Another snow day! Here in the Northeast we are in the middle of what is being labeled a “snow trilogy” of the “snow apocalypse”. All I know is that the schools, including mine, are WAY over on their snow days–and it’s only the beginning of February!
Also, many of us are beginning to experience cabin fever! Well, when life hands you snow, make snowmen! Here’s some fun ideas for when you get back into your school, or to work on with your own children at home (click here to print out the FREE activity guide):
1. Watch “The Snowman” by Raymond Briggs:
This wordless video has been a staple in my winter language activity arsenal. It’s a classic with my own children, and retains a sentimental value.
There is so much you can do with this movie, depending upon your individual goals.
- Language Goals: create dialog using speech bubbles or have students write a short story based on the movie.
- Social cognition: the movie provides wonderful opportunities to discuss facial expressions, body language, eye gaze direction, intentions and thoughts.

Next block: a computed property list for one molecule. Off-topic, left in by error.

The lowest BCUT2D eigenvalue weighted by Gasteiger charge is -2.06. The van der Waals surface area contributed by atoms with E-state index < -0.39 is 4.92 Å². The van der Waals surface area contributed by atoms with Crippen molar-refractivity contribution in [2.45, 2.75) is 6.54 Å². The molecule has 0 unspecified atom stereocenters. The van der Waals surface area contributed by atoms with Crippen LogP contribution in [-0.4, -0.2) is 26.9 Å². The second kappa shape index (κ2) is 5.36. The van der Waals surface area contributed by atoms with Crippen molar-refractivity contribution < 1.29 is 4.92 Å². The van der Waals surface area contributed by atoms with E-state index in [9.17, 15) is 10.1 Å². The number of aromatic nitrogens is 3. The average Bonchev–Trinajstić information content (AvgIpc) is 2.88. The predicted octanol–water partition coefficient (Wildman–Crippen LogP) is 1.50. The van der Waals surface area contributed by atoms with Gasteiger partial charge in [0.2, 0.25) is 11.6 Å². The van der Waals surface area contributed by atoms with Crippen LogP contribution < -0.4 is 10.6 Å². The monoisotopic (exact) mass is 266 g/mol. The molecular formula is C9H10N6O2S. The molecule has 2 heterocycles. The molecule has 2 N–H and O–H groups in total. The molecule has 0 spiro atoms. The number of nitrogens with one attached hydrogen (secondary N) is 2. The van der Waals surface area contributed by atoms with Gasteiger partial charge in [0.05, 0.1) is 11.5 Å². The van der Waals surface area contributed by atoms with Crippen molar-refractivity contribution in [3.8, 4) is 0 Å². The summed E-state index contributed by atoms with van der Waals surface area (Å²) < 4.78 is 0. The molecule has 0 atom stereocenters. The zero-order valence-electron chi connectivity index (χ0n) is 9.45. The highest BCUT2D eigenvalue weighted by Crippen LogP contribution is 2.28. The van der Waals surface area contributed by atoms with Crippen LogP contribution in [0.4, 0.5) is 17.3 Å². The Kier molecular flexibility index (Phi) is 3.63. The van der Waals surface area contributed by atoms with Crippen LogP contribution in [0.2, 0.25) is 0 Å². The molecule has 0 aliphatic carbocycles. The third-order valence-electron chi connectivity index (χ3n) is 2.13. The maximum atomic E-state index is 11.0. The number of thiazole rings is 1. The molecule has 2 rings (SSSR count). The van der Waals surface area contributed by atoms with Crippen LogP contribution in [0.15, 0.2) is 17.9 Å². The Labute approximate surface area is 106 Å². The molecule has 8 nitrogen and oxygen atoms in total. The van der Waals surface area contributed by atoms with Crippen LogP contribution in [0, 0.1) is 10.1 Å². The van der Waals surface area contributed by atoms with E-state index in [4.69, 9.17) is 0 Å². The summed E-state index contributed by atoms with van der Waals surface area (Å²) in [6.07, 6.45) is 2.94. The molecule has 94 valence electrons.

2. Make your own snow globes:
Create a wintery wonderland, complete with sparkly snow. Target following directions and descriptive language skills. You will need:
- Empty jars
- Sticky tape (wide if possible)
- Waterproof glue
Step 1: Print out your snowman and puppy onto thick paper; cut carefully around them (cut around tab at bottom to create stand).
Step 2: If possible, laminate the figures. I kept it simple and used wide tape. Lay out a long strip of tape and place your figure in the middle (you will probably need two pieces for the snowman). Fold the tape over to seal this image, making sure both sides are stuck together well. Cut around your figures, leaving a thin border of tape. Press down hard around the edges. Your figures should now be water resistant!
Step 3: Gather small decorations for your snow globe. This is the time to pick up any leftover Christmas decorations that are still around–garland and tinsel work well.
Step 4: Arrange your figures. Use a glue gun to attach your figures and trinkets to the lid. Be sure to keep within the parameter of the lid–anything too wide and you won’t be able to put the lid back on While the jar is dry, screw the lid on and check if you are happy with the arrangement.
Step 5: Add a generous amount (about 5 tablespoons) of glitter to your empty jar. Fill with water.
Step 6: Turn your lid over and carefully screw it onto the jar.
Step 7: Turn your jar over and give it a shake
Step 8: Add a ribbon, securing at the back with a little glue.
Your snow globe is ready!